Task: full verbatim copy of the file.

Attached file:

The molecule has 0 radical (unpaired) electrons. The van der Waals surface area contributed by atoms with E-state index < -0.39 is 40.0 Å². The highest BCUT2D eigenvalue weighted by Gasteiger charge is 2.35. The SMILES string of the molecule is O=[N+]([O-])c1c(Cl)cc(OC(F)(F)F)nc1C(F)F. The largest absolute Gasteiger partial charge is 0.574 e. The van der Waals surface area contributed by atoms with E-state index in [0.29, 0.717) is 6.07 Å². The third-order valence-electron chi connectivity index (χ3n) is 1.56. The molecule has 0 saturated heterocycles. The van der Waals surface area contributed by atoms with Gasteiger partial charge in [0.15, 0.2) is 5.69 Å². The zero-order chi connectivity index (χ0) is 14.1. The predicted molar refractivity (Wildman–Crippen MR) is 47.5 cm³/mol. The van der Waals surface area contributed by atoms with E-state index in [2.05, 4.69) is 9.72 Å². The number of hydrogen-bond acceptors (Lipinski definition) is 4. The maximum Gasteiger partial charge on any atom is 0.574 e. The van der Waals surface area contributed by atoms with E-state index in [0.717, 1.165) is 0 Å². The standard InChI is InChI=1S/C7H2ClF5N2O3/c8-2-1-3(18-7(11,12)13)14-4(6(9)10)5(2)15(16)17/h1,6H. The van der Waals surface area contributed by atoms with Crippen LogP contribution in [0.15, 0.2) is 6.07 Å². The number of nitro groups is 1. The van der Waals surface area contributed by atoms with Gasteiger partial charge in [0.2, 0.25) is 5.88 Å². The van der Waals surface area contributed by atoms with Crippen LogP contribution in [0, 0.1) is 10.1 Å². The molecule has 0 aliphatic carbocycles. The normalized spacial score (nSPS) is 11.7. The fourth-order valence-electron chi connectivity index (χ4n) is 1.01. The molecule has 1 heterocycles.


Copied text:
The molecule has 0 radical (unpaired) electrons. The van der Waals surface area contributed by atoms with E-state index < -0.39 is 40.0 Å². The highest BCUT2D eigenvalue weighted by Gasteiger charge is 2.35. The SMILES string of the molecule is O=[N+]([O-])c1c(Cl)cc(OC(F)(F)F)nc1C(F)F. The largest absolute Gasteiger partial charge is 0.574 e. The van der Waals surface area contributed by atoms with E-state index in [0.29, 0.717) is 6.07 Å². The third-order valence-electron chi connectivity index (χ3n) is 1.56. The molecule has 0 saturated heterocycles. The van der Waals surface area contributed by atoms with Gasteiger partial charge in [0.15, 0.2) is 5.69 Å². The zero-order chi connectivity index (χ0) is 14.1. The predicted molar refractivity (Wildman–Crippen MR) is 47.5 cm³/mol. The van der Waals surface area contributed by atoms with E-state index in [2.05, 4.69) is 9.72 Å². The number of hydrogen-bond acceptors (Lipinski definition) is 4. The maximum Gasteiger partial charge on any atom is 0.574 e. The van der Waals surface area contributed by atoms with E-state index in [0.717, 1.165) is 0 Å². The standard InChI is InChI=1S/C7H2ClF5N2O3/c8-2-1-3(18-7(11,12)13)14-4(6(9)10)5(2)15(16)17/h1,6H. The van der Waals surface area contributed by atoms with Crippen LogP contribution in [0.15, 0.2) is 6.07 Å². The number of nitro groups is 1. The van der Waals surface area contributed by atoms with Gasteiger partial charge in [0.2, 0.25) is 5.88 Å². The van der Waals surface area contributed by atoms with Crippen LogP contribution in [0, 0.1) is 10.1 Å². The molecule has 0 aliphatic carbocycles. The normalized spacial score (nSPS) is 11.7. The fourth-order valence-electron chi connectivity index (χ4n) is 1.01. The molecule has 1 heterocycles.